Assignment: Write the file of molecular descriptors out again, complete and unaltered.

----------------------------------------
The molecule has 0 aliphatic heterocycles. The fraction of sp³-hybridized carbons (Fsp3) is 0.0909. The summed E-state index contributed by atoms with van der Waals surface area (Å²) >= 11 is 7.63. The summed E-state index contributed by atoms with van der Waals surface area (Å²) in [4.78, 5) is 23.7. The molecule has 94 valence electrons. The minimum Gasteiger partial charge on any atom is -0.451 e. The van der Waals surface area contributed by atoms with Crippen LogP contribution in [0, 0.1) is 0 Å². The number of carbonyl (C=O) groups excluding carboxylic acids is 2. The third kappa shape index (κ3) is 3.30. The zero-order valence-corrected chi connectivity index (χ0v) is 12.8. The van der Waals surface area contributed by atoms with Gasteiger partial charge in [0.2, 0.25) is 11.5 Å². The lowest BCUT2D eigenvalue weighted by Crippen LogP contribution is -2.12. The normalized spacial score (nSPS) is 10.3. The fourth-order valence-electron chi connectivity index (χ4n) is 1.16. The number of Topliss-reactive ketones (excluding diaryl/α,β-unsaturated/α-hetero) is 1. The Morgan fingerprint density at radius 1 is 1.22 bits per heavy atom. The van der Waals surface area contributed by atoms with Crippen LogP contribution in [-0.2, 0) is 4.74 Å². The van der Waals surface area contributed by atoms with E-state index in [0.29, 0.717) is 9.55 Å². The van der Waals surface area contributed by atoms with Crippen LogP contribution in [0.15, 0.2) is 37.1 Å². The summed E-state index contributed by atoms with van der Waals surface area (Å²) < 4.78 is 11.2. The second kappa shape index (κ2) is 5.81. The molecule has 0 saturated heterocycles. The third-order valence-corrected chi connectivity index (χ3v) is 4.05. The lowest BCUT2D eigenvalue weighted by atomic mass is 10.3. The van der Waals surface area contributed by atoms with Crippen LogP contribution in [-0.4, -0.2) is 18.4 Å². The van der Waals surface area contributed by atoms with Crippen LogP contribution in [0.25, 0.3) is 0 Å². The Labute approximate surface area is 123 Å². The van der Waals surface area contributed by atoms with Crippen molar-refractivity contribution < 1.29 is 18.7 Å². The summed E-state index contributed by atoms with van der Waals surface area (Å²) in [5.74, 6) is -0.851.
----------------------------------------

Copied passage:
The molecule has 0 aliphatic heterocycles. The fraction of sp³-hybridized carbons (Fsp3) is 0.0909. The summed E-state index contributed by atoms with van der Waals surface area (Å²) >= 11 is 7.63. The summed E-state index contributed by atoms with van der Waals surface area (Å²) in [4.78, 5) is 23.7. The molecule has 94 valence electrons. The minimum Gasteiger partial charge on any atom is -0.451 e. The van der Waals surface area contributed by atoms with Crippen LogP contribution in [0, 0.1) is 0 Å². The number of carbonyl (C=O) groups excluding carboxylic acids is 2. The third kappa shape index (κ3) is 3.30. The zero-order valence-corrected chi connectivity index (χ0v) is 12.8. The van der Waals surface area contributed by atoms with Gasteiger partial charge in [0.2, 0.25) is 11.5 Å². The lowest BCUT2D eigenvalue weighted by Crippen LogP contribution is -2.12. The normalized spacial score (nSPS) is 10.3. The fourth-order valence-electron chi connectivity index (χ4n) is 1.16. The number of Topliss-reactive ketones (excluding diaryl/α,β-unsaturated/α-hetero) is 1. The Morgan fingerprint density at radius 1 is 1.22 bits per heavy atom. The van der Waals surface area contributed by atoms with Crippen LogP contribution in [-0.2, 0) is 4.74 Å². The van der Waals surface area contributed by atoms with E-state index in [0.29, 0.717) is 9.55 Å². The van der Waals surface area contributed by atoms with Crippen LogP contribution in [0.15, 0.2) is 37.1 Å². The summed E-state index contributed by atoms with van der Waals surface area (Å²) < 4.78 is 11.2. The second kappa shape index (κ2) is 5.81. The molecule has 0 saturated heterocycles. The third-order valence-corrected chi connectivity index (χ3v) is 4.05. The lowest BCUT2D eigenvalue weighted by atomic mass is 10.3. The van der Waals surface area contributed by atoms with Crippen LogP contribution in [-0.4, -0.2) is 18.4 Å². The van der Waals surface area contributed by atoms with Crippen LogP contribution in [0.25, 0.3) is 0 Å². The Labute approximate surface area is 123 Å². The van der Waals surface area contributed by atoms with Crippen molar-refractivity contribution < 1.29 is 18.7 Å². The summed E-state index contributed by atoms with van der Waals surface area (Å²) in [5.74, 6) is -0.851.